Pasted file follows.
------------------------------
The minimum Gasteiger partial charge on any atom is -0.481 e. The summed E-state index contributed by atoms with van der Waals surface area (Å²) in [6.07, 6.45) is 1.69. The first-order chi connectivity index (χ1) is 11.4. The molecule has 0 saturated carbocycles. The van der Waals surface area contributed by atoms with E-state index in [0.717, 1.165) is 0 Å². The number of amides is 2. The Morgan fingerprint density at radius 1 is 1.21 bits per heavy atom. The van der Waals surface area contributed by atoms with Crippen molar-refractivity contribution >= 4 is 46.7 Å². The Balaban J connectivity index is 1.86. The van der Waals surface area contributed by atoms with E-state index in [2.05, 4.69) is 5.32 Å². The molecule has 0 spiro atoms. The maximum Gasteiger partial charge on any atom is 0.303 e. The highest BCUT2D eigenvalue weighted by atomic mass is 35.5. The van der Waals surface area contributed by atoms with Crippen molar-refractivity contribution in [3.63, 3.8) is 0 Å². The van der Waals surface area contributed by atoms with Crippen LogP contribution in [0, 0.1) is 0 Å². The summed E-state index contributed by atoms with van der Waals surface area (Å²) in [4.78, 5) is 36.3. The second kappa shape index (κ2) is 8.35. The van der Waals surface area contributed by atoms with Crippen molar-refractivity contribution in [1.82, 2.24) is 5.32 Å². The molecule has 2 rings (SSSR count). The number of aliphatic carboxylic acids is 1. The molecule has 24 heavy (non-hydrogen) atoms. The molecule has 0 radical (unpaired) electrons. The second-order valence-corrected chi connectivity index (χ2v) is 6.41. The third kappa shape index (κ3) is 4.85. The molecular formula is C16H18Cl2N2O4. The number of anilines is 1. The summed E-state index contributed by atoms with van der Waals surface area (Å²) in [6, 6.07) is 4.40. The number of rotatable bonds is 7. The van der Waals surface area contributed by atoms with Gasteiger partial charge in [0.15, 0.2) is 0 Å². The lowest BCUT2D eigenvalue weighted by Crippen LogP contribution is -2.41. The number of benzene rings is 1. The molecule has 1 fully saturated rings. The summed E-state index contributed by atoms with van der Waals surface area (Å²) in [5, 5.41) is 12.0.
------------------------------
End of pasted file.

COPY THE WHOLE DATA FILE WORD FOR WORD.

The minimum Gasteiger partial charge on any atom is -0.481 e. The summed E-state index contributed by atoms with van der Waals surface area (Å²) in [6.07, 6.45) is 1.69. The first-order chi connectivity index (χ1) is 11.4. The molecule has 0 saturated carbocycles. The van der Waals surface area contributed by atoms with E-state index in [0.717, 1.165) is 0 Å². The number of amides is 2. The Morgan fingerprint density at radius 1 is 1.21 bits per heavy atom. The van der Waals surface area contributed by atoms with Crippen molar-refractivity contribution >= 4 is 46.7 Å². The Balaban J connectivity index is 1.86. The van der Waals surface area contributed by atoms with E-state index in [2.05, 4.69) is 5.32 Å². The molecule has 0 spiro atoms. The maximum Gasteiger partial charge on any atom is 0.303 e. The highest BCUT2D eigenvalue weighted by atomic mass is 35.5. The van der Waals surface area contributed by atoms with Crippen molar-refractivity contribution in [3.63, 3.8) is 0 Å². The van der Waals surface area contributed by atoms with Crippen LogP contribution in [0, 0.1) is 0 Å². The summed E-state index contributed by atoms with van der Waals surface area (Å²) in [4.78, 5) is 36.3. The second kappa shape index (κ2) is 8.35. The van der Waals surface area contributed by atoms with Crippen molar-refractivity contribution in [1.82, 2.24) is 5.32 Å². The molecule has 2 rings (SSSR count). The number of aliphatic carboxylic acids is 1. The molecule has 24 heavy (non-hydrogen) atoms. The molecule has 0 radical (unpaired) electrons. The second-order valence-corrected chi connectivity index (χ2v) is 6.41. The third kappa shape index (κ3) is 4.85. The molecular formula is C16H18Cl2N2O4. The number of anilines is 1. The summed E-state index contributed by atoms with van der Waals surface area (Å²) in [6, 6.07) is 4.40. The number of rotatable bonds is 7. The van der Waals surface area contributed by atoms with Gasteiger partial charge in [0.15, 0.2) is 0 Å². The lowest BCUT2D eigenvalue weighted by Crippen LogP contribution is -2.41. The number of benzene rings is 1. The molecule has 1 fully saturated rings. The summed E-state index contributed by atoms with van der Waals surface area (Å²) in [5, 5.41) is 12.0.